oregon dmv

Chris Billman is the only Oregonian with a disabled parking decal for his bicycle

by on February 19th, 2018 at 3:04 pm

It’s not a bike, it’s a personal mobility device.
(Photos: Chris Billman)

61-year-old Forest Grove resident Chris Billman got a new lease on life when he discovered cycling.

He was born with scoliosis and suffers from a litany of degenerative issues including spinal stenosis and liver disease. He needs a cane to walk, and when he does, his legs can go numb.

But put his feet on pedals and everything changes.

Billman started riding years ago by putting upright “chopper” handlebars on a Schwinn 10-speed — a fine set-up for cruising around the neighborhood. Then in 2015 he invested in a recumbent and everything changed. “I was off and flying!” he told me during a phone call earlier this week in the voice of someone decades younger.

“They wanted to give me drugs, but the bicycle is better than opiates!”
— Chris Billman

“When I get on the bike I’m bent over like a pretzel,” he said. “But after I get on it my back is straight. If I can do that twice a week I’m in good shape. They wanted to give me drugs, but the bicycle is better than opiates!”

In fact they’re not just bicycles, they’re his personal mobility devices as defined by the federal Americans with Disabilities Act. Billman is currently the only Oregon resident with a disabled permit decal for his bicycle.
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Crashes are still accidents at the Oregon DMV

by on May 10th, 2016 at 1:40 pm

I was looking for the crash report form.
(Photo: J. Maus/BikePortland)

As advocates and even the Associated Press move away from calling all traffic incidents “accidents” there’s one important state agency that shows no signs of ridding itself of the controversial word. And unfortunately it just so happens to be the one agency that every single licensed driver has contact with: the Oregon Department of Motor Vehicles.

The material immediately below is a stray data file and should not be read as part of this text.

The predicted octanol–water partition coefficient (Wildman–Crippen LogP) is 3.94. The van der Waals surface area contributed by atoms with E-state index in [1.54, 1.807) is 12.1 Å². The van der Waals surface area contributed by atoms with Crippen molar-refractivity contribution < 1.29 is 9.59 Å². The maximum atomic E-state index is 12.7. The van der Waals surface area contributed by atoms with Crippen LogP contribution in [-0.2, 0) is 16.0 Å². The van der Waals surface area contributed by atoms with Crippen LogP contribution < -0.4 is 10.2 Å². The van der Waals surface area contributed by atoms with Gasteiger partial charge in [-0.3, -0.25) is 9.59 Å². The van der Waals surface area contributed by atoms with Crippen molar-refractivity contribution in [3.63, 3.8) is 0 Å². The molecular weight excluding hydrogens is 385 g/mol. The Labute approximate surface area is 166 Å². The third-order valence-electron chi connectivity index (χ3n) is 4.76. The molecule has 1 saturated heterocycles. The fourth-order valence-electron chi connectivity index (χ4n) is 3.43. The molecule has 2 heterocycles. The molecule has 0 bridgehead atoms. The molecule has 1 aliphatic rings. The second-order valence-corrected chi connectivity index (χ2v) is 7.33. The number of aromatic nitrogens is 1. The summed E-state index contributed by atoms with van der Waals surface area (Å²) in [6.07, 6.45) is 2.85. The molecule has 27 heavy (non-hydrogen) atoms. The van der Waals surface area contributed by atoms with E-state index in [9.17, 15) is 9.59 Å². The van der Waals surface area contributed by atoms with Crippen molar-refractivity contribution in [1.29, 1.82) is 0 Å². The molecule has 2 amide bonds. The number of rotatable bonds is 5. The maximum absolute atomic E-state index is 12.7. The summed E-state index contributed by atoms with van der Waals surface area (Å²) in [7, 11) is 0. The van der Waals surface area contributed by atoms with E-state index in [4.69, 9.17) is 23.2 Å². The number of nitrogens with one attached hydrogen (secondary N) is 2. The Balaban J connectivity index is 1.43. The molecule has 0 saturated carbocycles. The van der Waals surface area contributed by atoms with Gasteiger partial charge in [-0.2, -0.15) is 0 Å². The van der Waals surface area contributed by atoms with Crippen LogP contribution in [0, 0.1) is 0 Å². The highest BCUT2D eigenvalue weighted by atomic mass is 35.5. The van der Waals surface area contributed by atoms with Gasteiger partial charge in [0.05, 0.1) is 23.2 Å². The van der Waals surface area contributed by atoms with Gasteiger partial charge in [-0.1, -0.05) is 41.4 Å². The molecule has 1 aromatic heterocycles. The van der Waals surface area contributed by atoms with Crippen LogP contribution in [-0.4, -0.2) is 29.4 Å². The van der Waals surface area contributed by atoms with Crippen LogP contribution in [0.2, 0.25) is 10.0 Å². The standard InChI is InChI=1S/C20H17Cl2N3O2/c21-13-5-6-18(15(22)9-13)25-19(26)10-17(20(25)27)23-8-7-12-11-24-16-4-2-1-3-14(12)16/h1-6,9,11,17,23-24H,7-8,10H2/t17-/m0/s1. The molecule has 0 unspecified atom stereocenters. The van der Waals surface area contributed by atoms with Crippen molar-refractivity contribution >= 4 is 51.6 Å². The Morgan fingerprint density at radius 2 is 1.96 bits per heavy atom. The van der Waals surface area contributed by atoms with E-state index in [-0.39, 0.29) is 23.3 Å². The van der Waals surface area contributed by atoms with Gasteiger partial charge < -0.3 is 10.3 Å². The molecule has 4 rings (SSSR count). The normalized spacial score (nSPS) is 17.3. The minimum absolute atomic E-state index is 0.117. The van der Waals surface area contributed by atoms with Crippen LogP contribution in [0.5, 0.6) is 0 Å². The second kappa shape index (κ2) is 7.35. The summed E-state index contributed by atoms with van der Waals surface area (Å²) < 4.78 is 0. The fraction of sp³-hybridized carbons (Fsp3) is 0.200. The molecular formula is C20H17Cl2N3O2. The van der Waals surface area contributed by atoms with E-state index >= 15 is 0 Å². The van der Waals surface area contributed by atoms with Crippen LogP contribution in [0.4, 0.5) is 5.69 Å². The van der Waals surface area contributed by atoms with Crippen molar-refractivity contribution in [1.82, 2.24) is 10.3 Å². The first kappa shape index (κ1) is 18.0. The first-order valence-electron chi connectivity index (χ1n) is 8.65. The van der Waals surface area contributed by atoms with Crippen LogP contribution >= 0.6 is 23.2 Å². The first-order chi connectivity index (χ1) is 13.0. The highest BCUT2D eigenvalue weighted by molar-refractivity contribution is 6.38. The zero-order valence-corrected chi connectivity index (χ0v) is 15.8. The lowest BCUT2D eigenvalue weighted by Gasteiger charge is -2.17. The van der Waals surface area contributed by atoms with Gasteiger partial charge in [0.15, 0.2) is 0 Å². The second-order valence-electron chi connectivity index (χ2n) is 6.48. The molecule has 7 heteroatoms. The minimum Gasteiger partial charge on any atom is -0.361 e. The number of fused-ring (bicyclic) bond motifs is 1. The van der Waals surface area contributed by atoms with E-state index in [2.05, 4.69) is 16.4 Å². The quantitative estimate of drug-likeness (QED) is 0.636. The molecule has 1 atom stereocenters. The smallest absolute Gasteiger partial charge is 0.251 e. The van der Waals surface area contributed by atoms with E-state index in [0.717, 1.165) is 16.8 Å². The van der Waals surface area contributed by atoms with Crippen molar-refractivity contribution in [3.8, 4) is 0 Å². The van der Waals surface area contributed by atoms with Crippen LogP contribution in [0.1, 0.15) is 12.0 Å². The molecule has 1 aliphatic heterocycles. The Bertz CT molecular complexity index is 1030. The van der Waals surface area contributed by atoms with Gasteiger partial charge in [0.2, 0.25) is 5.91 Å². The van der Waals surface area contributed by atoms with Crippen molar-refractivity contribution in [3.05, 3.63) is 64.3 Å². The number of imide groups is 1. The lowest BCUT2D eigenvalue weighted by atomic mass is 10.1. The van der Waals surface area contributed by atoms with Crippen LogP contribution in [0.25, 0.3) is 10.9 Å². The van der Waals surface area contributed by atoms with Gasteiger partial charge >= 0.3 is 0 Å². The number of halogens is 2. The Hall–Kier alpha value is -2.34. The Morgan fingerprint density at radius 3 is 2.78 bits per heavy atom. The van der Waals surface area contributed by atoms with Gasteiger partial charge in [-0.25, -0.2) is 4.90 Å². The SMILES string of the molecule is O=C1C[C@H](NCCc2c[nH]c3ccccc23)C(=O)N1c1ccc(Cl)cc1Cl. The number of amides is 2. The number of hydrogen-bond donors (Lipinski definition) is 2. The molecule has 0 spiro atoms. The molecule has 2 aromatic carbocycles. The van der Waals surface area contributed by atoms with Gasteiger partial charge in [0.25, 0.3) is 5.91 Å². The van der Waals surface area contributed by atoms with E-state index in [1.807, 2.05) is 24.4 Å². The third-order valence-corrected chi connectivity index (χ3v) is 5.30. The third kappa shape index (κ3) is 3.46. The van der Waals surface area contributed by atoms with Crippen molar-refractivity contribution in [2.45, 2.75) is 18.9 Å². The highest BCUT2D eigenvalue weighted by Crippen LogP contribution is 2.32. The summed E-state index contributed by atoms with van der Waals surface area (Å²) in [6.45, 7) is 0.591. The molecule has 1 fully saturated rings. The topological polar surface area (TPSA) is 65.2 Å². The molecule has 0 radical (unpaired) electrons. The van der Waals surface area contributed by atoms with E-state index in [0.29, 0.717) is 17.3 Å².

A few weeks ago I paid a visit to the DMV office in downtown Portland. As I walked in I noticed a wall rack full of forms and one of them stared back at me: “Accident Report” it read. It made my language and activism hairs stand on end. As many of you already know, there are a lot of reasons why the word “accident” should never be used in the context of vehicle interactions on streets. For starters, calling something an “accident” makes a huge assumption that the crash was unavoidable and unintentional. And if that isn’t reason enough, the term dismisses the pain of crash victims.

When I got home from the DMV I pulled up the DMV website and there was that word again, splashed all over the page. From local to regional to statewide government, I haven’t seen any transportation-related agency use the term “accident” so much. I had to ask the DMV about it.
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Did you know ODOT revises the driver’s manual every two years?

by on July 1st, 2015 at 9:17 am

Detail of Oregon Driver’s Manual.

We didn’t either.

Neither did Ray Thomas, the man who literally wrote the book on Oregon bike law (and has personally written and/or lobbied for many of them). Neither did Rob Sadowsky, the executive director of the largest bicycle advocacy organization in the state, or Noel Mickelberry, the leader of Oregon Walks.

“It caught us totally off guard,” Sadowsky shared with me this morning, “And it points to a lack of collaboration.”

This is a big deal because the 84-page Oregon Driver’s Manual impacts how people learn to behave on the road. It’s probably the one source of traffic law nearly every driver has consulted at least once and it’s used in court to justify behaviors both right and wrong. Making sure the driver’s manual presents information accurately and from a variety of perspectives — especially the most vulnerable road users — is a key component of the gradual march toward Vision Zero.[Read more…]